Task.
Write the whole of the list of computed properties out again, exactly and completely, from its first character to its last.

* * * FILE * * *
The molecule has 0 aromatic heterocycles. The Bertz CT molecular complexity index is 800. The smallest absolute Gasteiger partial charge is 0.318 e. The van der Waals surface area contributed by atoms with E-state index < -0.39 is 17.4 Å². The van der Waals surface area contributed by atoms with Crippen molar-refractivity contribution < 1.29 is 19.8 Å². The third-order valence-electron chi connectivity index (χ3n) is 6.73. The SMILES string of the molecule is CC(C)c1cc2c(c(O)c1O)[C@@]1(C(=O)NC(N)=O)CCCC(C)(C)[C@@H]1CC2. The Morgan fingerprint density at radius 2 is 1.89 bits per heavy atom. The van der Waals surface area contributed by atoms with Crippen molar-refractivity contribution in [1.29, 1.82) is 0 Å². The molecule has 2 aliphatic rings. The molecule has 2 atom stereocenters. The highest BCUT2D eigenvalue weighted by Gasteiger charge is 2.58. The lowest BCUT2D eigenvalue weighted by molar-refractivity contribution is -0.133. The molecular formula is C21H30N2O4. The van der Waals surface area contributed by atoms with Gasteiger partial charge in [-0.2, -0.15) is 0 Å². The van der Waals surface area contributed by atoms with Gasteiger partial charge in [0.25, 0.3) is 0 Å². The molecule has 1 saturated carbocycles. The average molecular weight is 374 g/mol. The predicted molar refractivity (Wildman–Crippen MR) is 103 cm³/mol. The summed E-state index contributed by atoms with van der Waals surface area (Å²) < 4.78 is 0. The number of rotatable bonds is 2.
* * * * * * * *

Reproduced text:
The molecule has 0 aromatic heterocycles. The Bertz CT molecular complexity index is 800. The smallest absolute Gasteiger partial charge is 0.318 e. The van der Waals surface area contributed by atoms with E-state index < -0.39 is 17.4 Å². The van der Waals surface area contributed by atoms with Crippen molar-refractivity contribution < 1.29 is 19.8 Å². The third-order valence-electron chi connectivity index (χ3n) is 6.73. The SMILES string of the molecule is CC(C)c1cc2c(c(O)c1O)[C@@]1(C(=O)NC(N)=O)CCCC(C)(C)[C@@H]1CC2. The Morgan fingerprint density at radius 2 is 1.89 bits per heavy atom. The van der Waals surface area contributed by atoms with Crippen molar-refractivity contribution in [1.29, 1.82) is 0 Å². The molecule has 2 aliphatic rings. The molecule has 2 atom stereocenters. The highest BCUT2D eigenvalue weighted by Gasteiger charge is 2.58. The lowest BCUT2D eigenvalue weighted by molar-refractivity contribution is -0.133. The molecular formula is C21H30N2O4. The van der Waals surface area contributed by atoms with Gasteiger partial charge in [-0.2, -0.15) is 0 Å². The van der Waals surface area contributed by atoms with Gasteiger partial charge in [0.25, 0.3) is 0 Å². The molecule has 1 saturated carbocycles. The average molecular weight is 374 g/mol. The predicted molar refractivity (Wildman–Crippen MR) is 103 cm³/mol. The summed E-state index contributed by atoms with van der Waals surface area (Å²) < 4.78 is 0. The number of rotatable bonds is 2.